Author Topic: 2030 Mobility Plan Presentation  (Read 12272 times)

Metro Jacksonville

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2030 Mobility Plan Presentation
« on: December 15, 2010, 03:18:07 AM »
2030 Mobility Plan Presentation



The following presentation provides a brief overview of the 2030 Mobility Plan and was the focal point of Tuesday's Jacksonville City Council and Planning Commission's Joint Mobility Plan Workshop. If adopted, this work could become a ground breaking point in transforming the quality of life in Jacksonville.

Full Article
http://www.metrojacksonville.com/article/2010-dec-2030-mobility-plan-presentation

Hurricane

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Re: 2030 Mobility Plan Presentation
« Reply #1 on: December 15, 2010, 07:04:54 AM »
I look forward to riding my bike to work one day, that would be great!  The intersections are currently WAY too dangerous for this to happen right now though. 

Just adding a 2 foot shoulder and saying it is a bike lane is a start, but that is still extremely dangerous for the biker.  There needs to be a barrier of some sort between the bike lane and the car lane. 

Talk to anyone who has biked more than 200 miles in these bike lanes and every rider will have a story of a very close call.  I had one, and I know I'm not alone.  I was training for the MS150, had on all of the safety gear, and even had 2 lights on the back of the bike.  Some driver still clipped my handle bar and I went into the ditch...

Ocklawaha

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Re: 2030 Mobility Plan Presentation
« Reply #2 on: December 15, 2010, 08:36:33 AM »
It can happen in cars too! When daughter Trilby was about 7 years old we were talking to a Santa Fe train crew in Wheatland, Oklahoma. They decided it would be fun to bring her up into the engine for a short ride.

Wheatland is an old prairie town on the SW edge of Oklahoma City today, with the requisite old concrete highway right alongside the tracks. The engineer seated her on his seat IN THE WINDOW, and told her which handles to operate while he was sitting behind her out of sight. the conductor and I had a perfect view. As it happened one of our neighbors was sailing down the highway next to the train. He glanced at the engine - looked away - then back at the engine with a face of terror... RIGHT OFF INTO THE DITCH!  Realizing he wasn't hurt the crew, Trilby and I, just about died laughing.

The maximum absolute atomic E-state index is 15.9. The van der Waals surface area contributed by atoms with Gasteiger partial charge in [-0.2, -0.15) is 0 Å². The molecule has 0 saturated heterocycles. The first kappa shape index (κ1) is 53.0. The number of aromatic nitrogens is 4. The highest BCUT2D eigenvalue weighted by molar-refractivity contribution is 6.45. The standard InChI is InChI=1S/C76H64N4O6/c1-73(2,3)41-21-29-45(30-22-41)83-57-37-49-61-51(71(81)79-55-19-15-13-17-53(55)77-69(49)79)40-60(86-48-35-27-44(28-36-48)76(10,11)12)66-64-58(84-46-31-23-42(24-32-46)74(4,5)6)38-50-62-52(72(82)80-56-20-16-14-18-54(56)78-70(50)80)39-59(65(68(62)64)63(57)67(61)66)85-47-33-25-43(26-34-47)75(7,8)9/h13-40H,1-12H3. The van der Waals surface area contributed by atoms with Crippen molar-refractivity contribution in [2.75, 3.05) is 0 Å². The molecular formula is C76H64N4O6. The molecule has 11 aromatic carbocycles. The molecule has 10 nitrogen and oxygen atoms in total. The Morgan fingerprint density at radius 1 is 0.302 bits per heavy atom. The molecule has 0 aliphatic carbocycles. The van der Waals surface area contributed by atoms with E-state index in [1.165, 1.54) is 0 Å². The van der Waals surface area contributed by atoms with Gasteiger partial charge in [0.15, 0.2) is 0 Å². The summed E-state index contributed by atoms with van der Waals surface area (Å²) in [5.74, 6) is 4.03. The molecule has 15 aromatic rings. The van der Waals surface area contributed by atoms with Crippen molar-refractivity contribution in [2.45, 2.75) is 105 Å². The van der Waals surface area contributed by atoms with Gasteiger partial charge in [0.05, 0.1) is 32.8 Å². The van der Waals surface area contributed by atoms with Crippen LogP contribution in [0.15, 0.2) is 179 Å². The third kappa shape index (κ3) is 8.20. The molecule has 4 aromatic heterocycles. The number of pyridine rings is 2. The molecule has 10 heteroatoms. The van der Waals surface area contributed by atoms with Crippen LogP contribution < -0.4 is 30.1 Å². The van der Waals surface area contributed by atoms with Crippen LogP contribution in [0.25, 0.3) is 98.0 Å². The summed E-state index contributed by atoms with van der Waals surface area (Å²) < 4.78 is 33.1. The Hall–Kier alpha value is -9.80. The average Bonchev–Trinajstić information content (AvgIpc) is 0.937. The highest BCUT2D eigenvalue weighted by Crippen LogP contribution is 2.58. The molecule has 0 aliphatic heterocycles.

OCKLAWAHA

thelakelander

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Re: 2030 Mobility Plan Presentation
« Reply #3 on: December 15, 2010, 08:58:11 AM »
The Bicycle network plan includes a series of multiuse paths.  Here is an article we ran a few months back on the bicycle network:

http://www.metrojacksonville.com/article/2010-apr-2030-mobility-plan-bicycle-network
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dougskiles

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Re: 2030 Mobility Plan Presentation
« Reply #4 on: December 15, 2010, 01:22:37 PM »
Lakelander, do you know if the Mobility Plan includes credits for an existing use on a property that will be redeveloped?  I did a quick search for the word 'credit' in the documents posted on the city website and nothing came up relating to this.  Surely there would be some mechanism to promote redevelopment as opposed to greenfield development.

thelakelander

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Re: 2030 Mobility Plan Presentation
« Reply #5 on: December 15, 2010, 01:42:00 PM »
I would have to go back and look through the report to see what it actually states but it does account for and recognize the difference between redevelopment and greenfield development.
"A man who views the world the same at 50 as he did at 20 has wasted 30 years of his life.” - Muhammad Ali

urbaknight

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Re: 2030 Mobility Plan Presentation
« Reply #6 on: December 15, 2010, 02:01:32 PM »
Is greenfield development suburban development? (strip malls, condos complexes, huge surface parking lots and no walkablity)

thelakelander

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Re: 2030 Mobility Plan Presentation
« Reply #7 on: December 15, 2010, 02:05:05 PM »
A greenfield development can be either sustainable or sprawl based.  In Jax, they tend to be suburban strip malls, gated subdivisions, and horizontal structures with huge surface parking lots.

In many disciplines a greenfield is a project that lacks any constraints imposed by prior work. The analogy is to that of construction on greenfield land where there is no need to remodel or demolish an existing structure.
http://en.wikipedia.org/wiki/Greenfield_project
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daveindesmoines1

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Re: 2030 Mobility Plan Presentation
« Reply #8 on: December 15, 2010, 06:13:26 PM »
I have an elderly parent living in Jacksonville. Her eyes are going bad. She should drive as little as possible. We have a huge amount of baby boomers soon will not be able to drive, by 2020 as well as 2030. Many other drivers should not be on the road as well. Retirees will need to get to grocery stores, pharmacy stores, doctors offices, and regional specialists.